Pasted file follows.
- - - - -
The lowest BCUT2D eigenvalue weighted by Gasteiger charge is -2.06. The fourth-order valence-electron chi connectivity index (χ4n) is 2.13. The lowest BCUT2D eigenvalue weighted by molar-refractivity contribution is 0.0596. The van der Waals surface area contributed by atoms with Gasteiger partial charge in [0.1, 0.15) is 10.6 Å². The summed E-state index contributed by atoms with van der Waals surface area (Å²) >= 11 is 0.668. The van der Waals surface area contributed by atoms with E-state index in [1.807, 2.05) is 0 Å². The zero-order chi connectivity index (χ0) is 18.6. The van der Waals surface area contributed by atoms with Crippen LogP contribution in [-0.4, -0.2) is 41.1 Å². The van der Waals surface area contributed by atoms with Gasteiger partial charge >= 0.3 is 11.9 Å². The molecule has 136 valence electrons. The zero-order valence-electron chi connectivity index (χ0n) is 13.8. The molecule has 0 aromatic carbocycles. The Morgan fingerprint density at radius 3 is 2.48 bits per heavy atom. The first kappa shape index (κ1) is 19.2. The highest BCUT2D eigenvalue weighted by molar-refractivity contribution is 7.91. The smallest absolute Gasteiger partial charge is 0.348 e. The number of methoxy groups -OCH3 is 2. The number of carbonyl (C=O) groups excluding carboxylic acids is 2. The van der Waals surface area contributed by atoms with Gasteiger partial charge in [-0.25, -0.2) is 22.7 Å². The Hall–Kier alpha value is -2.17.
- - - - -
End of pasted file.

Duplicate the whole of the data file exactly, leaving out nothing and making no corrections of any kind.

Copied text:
The lowest BCUT2D eigenvalue weighted by Gasteiger charge is -2.06. The fourth-order valence-electron chi connectivity index (χ4n) is 2.13. The lowest BCUT2D eigenvalue weighted by molar-refractivity contribution is 0.0596. The van der Waals surface area contributed by atoms with Gasteiger partial charge in [0.1, 0.15) is 10.6 Å². The summed E-state index contributed by atoms with van der Waals surface area (Å²) >= 11 is 0.668. The van der Waals surface area contributed by atoms with E-state index in [1.807, 2.05) is 0 Å². The zero-order chi connectivity index (χ0) is 18.6. The van der Waals surface area contributed by atoms with Crippen LogP contribution in [-0.4, -0.2) is 41.1 Å². The van der Waals surface area contributed by atoms with Gasteiger partial charge >= 0.3 is 11.9 Å². The molecule has 136 valence electrons. The zero-order valence-electron chi connectivity index (χ0n) is 13.8. The molecule has 0 aromatic carbocycles. The Morgan fingerprint density at radius 3 is 2.48 bits per heavy atom. The first kappa shape index (κ1) is 19.2. The highest BCUT2D eigenvalue weighted by molar-refractivity contribution is 7.91. The smallest absolute Gasteiger partial charge is 0.348 e. The number of methoxy groups -OCH3 is 2. The number of carbonyl (C=O) groups excluding carboxylic acids is 2. The van der Waals surface area contributed by atoms with Gasteiger partial charge in [-0.25, -0.2) is 22.7 Å². The Hall–Kier alpha value is -2.17.